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Discovering Fun-Filled World of 'Science'


When does a child's natural joy of discovery turn into science- and learning-phobia? Never, if the creators of a new video guide, "Science, Discovery & Laughter," have anything to say about it.

This entertaining tutorial for parents and teachers, produced by the Science Club of Seattle, is chock-full of hands-on, easy-to-do activities for adults and children to enjoy together.

Make "Martian Mud," a weird, cornstarch-based concoction that acts like a solid and a liquid. Create nifty "meteor" craters with backyard stones and a tub of flour and cocoa powder. Use "magic" to make pepper move, take a "sock walk" for an unusual "growing experience"--a garden in a sock--or mix up some wonderfully gooey "glop" that bounces and stretches.

The video offers tips for using the experiments as leaping-off points for further discovery, aided by a terrific accompanying booklet. It also shows by example how to encourage children and enhance and share their pleasure in learning something new. Most important, it serves as a reminder that there shouldn't be an age limit to curiosity and imagination.

* "Science, Discovery & Laughter," The Science Club, 58 minutes, $19.95, (800) 391-6939. Available in English or Spanish.


Childhood Revisited: You'd think a film based on the childhood memories of author Astrid Lindgren ("Pippi Longstocking") and directed by Lasse Hallstrom ("My Life as a Dog") would be a hands-down winner. But "The Children of Noisy Village," a live-action, feature-length release on video, is something less than that.

Lacking the anarchic charm of Lindgren's comical "Pippi" stories, or any sense of the poignant, tumultuous reality of childhood, this pastorale has the dynamic of a rural stroll. Set in an idealized little village in early 20th century Sweden, the meandering action, seen through the eyes of a 9-year-old girl, takes place over a summer, as six children in a pre-TV world play and help out with farm and home chores.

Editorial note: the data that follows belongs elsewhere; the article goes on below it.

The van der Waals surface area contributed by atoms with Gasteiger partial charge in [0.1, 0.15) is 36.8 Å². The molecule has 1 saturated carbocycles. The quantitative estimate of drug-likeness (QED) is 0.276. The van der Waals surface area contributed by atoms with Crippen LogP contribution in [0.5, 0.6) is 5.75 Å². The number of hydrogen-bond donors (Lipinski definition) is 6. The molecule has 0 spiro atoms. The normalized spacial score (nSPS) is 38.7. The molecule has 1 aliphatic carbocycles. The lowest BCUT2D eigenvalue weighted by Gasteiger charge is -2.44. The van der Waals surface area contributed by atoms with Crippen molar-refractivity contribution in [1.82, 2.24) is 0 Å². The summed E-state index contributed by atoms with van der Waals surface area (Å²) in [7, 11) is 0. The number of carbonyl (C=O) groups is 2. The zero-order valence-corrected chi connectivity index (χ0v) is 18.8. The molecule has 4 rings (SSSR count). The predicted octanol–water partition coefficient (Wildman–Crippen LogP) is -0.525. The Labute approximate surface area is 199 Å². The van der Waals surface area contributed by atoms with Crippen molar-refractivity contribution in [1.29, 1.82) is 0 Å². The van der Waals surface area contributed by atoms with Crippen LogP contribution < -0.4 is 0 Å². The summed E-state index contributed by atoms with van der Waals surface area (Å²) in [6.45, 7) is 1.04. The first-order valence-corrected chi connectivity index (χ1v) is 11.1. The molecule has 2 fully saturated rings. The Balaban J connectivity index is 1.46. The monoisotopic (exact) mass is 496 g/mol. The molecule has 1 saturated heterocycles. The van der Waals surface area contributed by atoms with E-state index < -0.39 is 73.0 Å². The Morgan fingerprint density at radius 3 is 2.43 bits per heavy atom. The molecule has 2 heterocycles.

Summer showers, a hayloft sleepover, trapping crayfish, bringing in the hay, picking flowers--the only emotional counterpoint is provided by a mildly cranky shoemaker.

Still, if the charm seems bland and self-conscious, the idyllic country setting is stunningly shot, and there's something to be said for a film where children are not artificially wise, there are no tragedies, crimes, car chases, guns or dysfunctional families--love is a given.

* "The Children of Noisy Village," First Run Features, 88 minutes, $24.95. Information: (800) 229-8575.


Grandparent Alert:The UCLA Fowler Museum's "Grand Day" celebration of grandparents will be a festive, all-day occasion Sept. 8, kicking off with "3rd Rock From the Sun" star John Lithgow in his "Kid-Size Concert" of traditional and original children's songs. Storyteller Sybil Desta will perform tales about families, Indonesian artists Dwi Sutaryantha and Nyoman Kawiwati will create ancestral rice offerings and families can design their own family trees and explore art exhibitions.

* "Grand Day," UCLA Fowler Museum of Cultural History, UCLA campus, just west of Royce Hall, Sept. 8, 1-6 p.m. Included in museum admission: adults, $5; seniors, $3; free to museum members and ages 17 and under. Parking (in lots 4 and 5), $5.

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